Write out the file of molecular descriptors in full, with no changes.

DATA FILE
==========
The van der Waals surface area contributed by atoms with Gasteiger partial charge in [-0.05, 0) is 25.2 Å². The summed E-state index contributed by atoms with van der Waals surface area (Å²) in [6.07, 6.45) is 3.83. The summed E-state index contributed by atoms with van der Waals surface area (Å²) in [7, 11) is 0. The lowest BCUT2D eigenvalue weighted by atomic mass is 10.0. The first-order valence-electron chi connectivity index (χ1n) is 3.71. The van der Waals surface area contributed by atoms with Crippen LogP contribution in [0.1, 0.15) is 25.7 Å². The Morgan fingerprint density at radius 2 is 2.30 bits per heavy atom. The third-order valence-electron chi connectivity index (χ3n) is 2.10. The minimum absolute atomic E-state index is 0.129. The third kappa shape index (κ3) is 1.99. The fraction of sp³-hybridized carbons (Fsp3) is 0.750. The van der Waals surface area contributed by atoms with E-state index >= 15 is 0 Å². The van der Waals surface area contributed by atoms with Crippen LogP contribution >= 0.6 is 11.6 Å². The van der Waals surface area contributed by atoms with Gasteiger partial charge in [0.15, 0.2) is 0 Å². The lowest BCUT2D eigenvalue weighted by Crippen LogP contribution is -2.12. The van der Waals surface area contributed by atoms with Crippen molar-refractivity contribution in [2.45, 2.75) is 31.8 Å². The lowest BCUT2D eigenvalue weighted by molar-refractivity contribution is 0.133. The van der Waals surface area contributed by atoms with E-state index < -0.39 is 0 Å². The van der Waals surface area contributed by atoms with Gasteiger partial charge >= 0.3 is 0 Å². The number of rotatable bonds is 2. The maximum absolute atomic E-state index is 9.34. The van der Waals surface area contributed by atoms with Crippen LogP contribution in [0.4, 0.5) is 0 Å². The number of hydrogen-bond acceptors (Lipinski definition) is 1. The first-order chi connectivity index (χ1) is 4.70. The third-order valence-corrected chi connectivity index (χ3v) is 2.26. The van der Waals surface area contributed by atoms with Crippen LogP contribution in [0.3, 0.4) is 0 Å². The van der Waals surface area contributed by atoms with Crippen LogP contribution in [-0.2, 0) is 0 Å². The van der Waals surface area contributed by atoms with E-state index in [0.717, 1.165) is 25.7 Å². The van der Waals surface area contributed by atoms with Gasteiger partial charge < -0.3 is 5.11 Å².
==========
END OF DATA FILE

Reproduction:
The van der Waals surface area contributed by atoms with Gasteiger partial charge in [-0.05, 0) is 25.2 Å². The summed E-state index contributed by atoms with van der Waals surface area (Å²) in [6.07, 6.45) is 3.83. The summed E-state index contributed by atoms with van der Waals surface area (Å²) in [7, 11) is 0. The lowest BCUT2D eigenvalue weighted by atomic mass is 10.0. The first-order valence-electron chi connectivity index (χ1n) is 3.71. The van der Waals surface area contributed by atoms with Crippen LogP contribution in [0.1, 0.15) is 25.7 Å². The Morgan fingerprint density at radius 2 is 2.30 bits per heavy atom. The third-order valence-electron chi connectivity index (χ3n) is 2.10. The minimum absolute atomic E-state index is 0.129. The third kappa shape index (κ3) is 1.99. The fraction of sp³-hybridized carbons (Fsp3) is 0.750. The van der Waals surface area contributed by atoms with E-state index >= 15 is 0 Å². The van der Waals surface area contributed by atoms with Crippen LogP contribution >= 0.6 is 11.6 Å². The van der Waals surface area contributed by atoms with Gasteiger partial charge in [0.15, 0.2) is 0 Å². The lowest BCUT2D eigenvalue weighted by Crippen LogP contribution is -2.12. The van der Waals surface area contributed by atoms with Crippen molar-refractivity contribution in [2.45, 2.75) is 31.8 Å². The lowest BCUT2D eigenvalue weighted by molar-refractivity contribution is 0.133. The van der Waals surface area contributed by atoms with E-state index < -0.39 is 0 Å². The van der Waals surface area contributed by atoms with Gasteiger partial charge >= 0.3 is 0 Å². The number of rotatable bonds is 2. The maximum absolute atomic E-state index is 9.34. The van der Waals surface area contributed by atoms with Crippen LogP contribution in [0.4, 0.5) is 0 Å². The number of hydrogen-bond acceptors (Lipinski definition) is 1. The first-order chi connectivity index (χ1) is 4.70. The third-order valence-corrected chi connectivity index (χ3v) is 2.26. The van der Waals surface area contributed by atoms with Crippen LogP contribution in [0.3, 0.4) is 0 Å². The van der Waals surface area contributed by atoms with Crippen LogP contribution in [-0.2, 0) is 0 Å². The van der Waals surface area contributed by atoms with E-state index in [0.717, 1.165) is 25.7 Å². The van der Waals surface area contributed by atoms with Gasteiger partial charge < -0.3 is 5.11 Å².